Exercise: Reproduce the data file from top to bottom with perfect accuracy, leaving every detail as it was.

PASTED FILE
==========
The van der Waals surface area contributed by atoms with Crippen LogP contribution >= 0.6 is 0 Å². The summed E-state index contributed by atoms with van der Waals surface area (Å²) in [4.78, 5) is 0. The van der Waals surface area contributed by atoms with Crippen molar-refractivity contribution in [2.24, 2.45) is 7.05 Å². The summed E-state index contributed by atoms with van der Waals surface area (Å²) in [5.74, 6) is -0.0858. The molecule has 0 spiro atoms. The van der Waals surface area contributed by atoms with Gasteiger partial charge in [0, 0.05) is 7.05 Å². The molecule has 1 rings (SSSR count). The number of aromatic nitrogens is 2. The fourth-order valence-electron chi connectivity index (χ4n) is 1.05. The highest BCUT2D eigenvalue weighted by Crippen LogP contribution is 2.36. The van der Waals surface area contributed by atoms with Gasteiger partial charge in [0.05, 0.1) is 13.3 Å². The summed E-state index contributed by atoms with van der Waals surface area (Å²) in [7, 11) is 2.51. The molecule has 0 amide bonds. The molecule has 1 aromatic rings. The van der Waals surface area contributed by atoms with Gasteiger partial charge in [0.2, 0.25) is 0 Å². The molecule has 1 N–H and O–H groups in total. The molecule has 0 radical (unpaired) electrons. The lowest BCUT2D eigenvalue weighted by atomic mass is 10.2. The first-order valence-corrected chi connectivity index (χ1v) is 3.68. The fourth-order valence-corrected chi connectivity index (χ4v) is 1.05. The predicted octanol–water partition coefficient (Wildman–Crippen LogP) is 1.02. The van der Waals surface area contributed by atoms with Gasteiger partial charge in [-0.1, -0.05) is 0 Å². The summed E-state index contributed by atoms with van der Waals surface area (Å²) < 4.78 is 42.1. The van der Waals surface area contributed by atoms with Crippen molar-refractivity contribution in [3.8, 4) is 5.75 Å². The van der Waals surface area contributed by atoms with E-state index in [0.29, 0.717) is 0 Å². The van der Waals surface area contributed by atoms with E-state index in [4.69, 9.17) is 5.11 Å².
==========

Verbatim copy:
The van der Waals surface area contributed by atoms with Crippen LogP contribution >= 0.6 is 0 Å². The summed E-state index contributed by atoms with van der Waals surface area (Å²) in [4.78, 5) is 0. The van der Waals surface area contributed by atoms with Crippen molar-refractivity contribution in [2.24, 2.45) is 7.05 Å². The summed E-state index contributed by atoms with van der Waals surface area (Å²) in [5.74, 6) is -0.0858. The molecule has 0 spiro atoms. The van der Waals surface area contributed by atoms with Gasteiger partial charge in [0, 0.05) is 7.05 Å². The molecule has 1 rings (SSSR count). The number of aromatic nitrogens is 2. The fourth-order valence-electron chi connectivity index (χ4n) is 1.05. The highest BCUT2D eigenvalue weighted by Crippen LogP contribution is 2.36. The van der Waals surface area contributed by atoms with Gasteiger partial charge in [0.05, 0.1) is 13.3 Å². The summed E-state index contributed by atoms with van der Waals surface area (Å²) in [7, 11) is 2.51. The molecule has 0 amide bonds. The molecule has 1 aromatic rings. The van der Waals surface area contributed by atoms with Gasteiger partial charge in [0.2, 0.25) is 0 Å². The molecule has 1 N–H and O–H groups in total. The molecule has 0 radical (unpaired) electrons. The lowest BCUT2D eigenvalue weighted by atomic mass is 10.2. The first-order valence-corrected chi connectivity index (χ1v) is 3.68. The fourth-order valence-corrected chi connectivity index (χ4v) is 1.05. The predicted octanol–water partition coefficient (Wildman–Crippen LogP) is 1.02. The van der Waals surface area contributed by atoms with Gasteiger partial charge in [-0.1, -0.05) is 0 Å². The summed E-state index contributed by atoms with van der Waals surface area (Å²) < 4.78 is 42.1. The van der Waals surface area contributed by atoms with Crippen molar-refractivity contribution in [3.8, 4) is 5.75 Å². The van der Waals surface area contributed by atoms with E-state index in [0.29, 0.717) is 0 Å². The van der Waals surface area contributed by atoms with E-state index in [4.69, 9.17) is 5.11 Å².